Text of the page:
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The Democratic Republic of the Congo’s Sud Kivu province has been an area of armed conflict for many years, with various rebel factions fighting for control over the resource-rich region. The continued fighting has disrupted health services — which were weak to begin with — due to geographic isolation and poorly supported health workers.
Lack of access to health care facilities, for both patients and health care providers, is one of the main obstacles to the provision of health care. There are severe staffing shortages in hospitals and other health facilities, especially in areas experiencing high levels of violence.
Leonard S. Rubenstein of the Center for Public Health and Human Rights at the Johns Hopkins Bloomberg School of Public Health took part in the 65th World Health Assembly in Geneva last month. Upon his return, he told the magazine of the Johns Hopkins Bloomberg School of Public Health about the new resolution requiring the World Health Organization to lead international data collection of attacks on health workers, facilities, transports and patients.
The Safeguarding Health in Conflict coalition commends the World Health Assembly—the governing body of the World Health Organization (WHO)—on its unprecedented step to protect the lives of health workers and patients in humanitarian crises by spearheading global efforts to document the number of attacks on medical services. In violent conflicts, where health needs are most urgent, health workers are at risk of assault, arrest and sometimes kidnapping and death, compromising their ability to deliver care and remain on the job. But such attacks usually go unreported; with a body of evidence, the global community can better protect fragile health systems and those on the frontlines.
If you’ve been following international news for the past year, you are most likely aware of the recent developments and political movements in the Middle East. While the Arab Spring has opened the possibility for a new wave of democracy in several Middle Eastern countries, an unfortunate new wave of crime and violence toward health facilities, doctors, and patients has emerged. This issue did not arise from the Arab Spring, nor is it a new issue, but recent events have propelled this violence into the international spotlight.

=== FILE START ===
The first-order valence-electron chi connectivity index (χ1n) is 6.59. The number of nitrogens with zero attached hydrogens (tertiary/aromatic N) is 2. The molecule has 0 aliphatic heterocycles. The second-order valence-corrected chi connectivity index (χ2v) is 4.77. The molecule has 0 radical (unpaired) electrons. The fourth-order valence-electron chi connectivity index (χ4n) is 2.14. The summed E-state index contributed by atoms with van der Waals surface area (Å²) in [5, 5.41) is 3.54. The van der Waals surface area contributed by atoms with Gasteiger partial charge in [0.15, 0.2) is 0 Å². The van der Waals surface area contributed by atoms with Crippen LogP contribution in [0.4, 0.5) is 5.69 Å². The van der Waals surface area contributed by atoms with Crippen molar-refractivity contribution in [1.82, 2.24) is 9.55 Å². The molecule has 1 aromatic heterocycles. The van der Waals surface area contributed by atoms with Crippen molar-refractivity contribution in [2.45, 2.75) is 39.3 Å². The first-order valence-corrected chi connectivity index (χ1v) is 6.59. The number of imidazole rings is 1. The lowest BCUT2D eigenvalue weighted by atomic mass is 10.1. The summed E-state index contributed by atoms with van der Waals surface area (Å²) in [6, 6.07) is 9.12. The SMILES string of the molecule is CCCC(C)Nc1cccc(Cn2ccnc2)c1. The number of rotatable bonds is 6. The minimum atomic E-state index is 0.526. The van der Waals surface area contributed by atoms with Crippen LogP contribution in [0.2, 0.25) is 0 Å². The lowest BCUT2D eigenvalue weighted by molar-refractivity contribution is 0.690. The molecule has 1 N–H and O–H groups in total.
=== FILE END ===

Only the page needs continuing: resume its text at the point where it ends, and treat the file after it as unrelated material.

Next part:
A new coalition of international nongovernmental organizations is calling on the global community to protect health workers, services, and infrastructure during armed conflict or civil disturbances. The Safeguarding Health in Conflict coalition promotes respect for international humanitarian and human rights laws that relate to the safety and security of health facilities, workers, ambulances, and patients. This marks the first time an international coalition has come together to work on this issue.
A Johns Hopkins University scholar, lawyer and human rights advocate is making a final push this week for the decision-making body of the World Health Organization (WHO) to commit formally to documenting attacks on health care workers in conflict zones. Leonard Rubenstein, JD, LLM, faculty member of the Johns Hopkins Berman Institute of Bioethics, will be at the World Health Assembly’s 65th session in Geneva, Switzerland May 21-26, representing the Safeguarding Health in Conflict coalition.
UN aid agencies are under attack from doctors working with refugees who have been displaced by fighting in Sudan, with claims that they are not doing enough to get medical supplies through to children in desperate need. Common vaccines against childhood diseases are part of Unicef's programme to protect the most vulnerable, but supplies dried up nearly a year ago in areas of conflict around the Nuba mountains, according to research by the London-based Bureau of Investigative Journalism.
When ambulance drivers in Gaza told Leonard Rubenstein about being delayed at checkpoints and blocked from hospitals, and when doctors in Kosovo described arrests and torture for providing care for rebels, they echoed the stories of multitudes in Mexico, Libya, Burma and beyond. "Health workers are trying to do their jobs, consistent with their ethical responsibilities, and are vulnerable because of it," says Rubenstein, JD, LLM, a senior scientist at the Johns Hopkins Center for Public Health and Human Rights and associate faculty of the Berman Institute of Bioethics.
On May 11, the Center for Strategic and International Studies (CSIS) hosted a panel discussion on The Protection of Health Care in Armed and Civil Conflict in Washington, DC. The panel featured Ambassador Jimmy Kolker, principal deputy director of the Office of Global Affairs, US Department of Health and Human Services; Leonard Rubenstein, senior scholar at the Johns Hopkins Bloomberg School of Public Health and a member of the Safeguarding Health in Conflict coalition; and Dr. Mark Steinbeck, health delegate and detention doctor for the International Committee of the Red Cross (ICRC). The panel was moderated by Stephen Morrison, Director of CSIS’s Global Health Policy Center.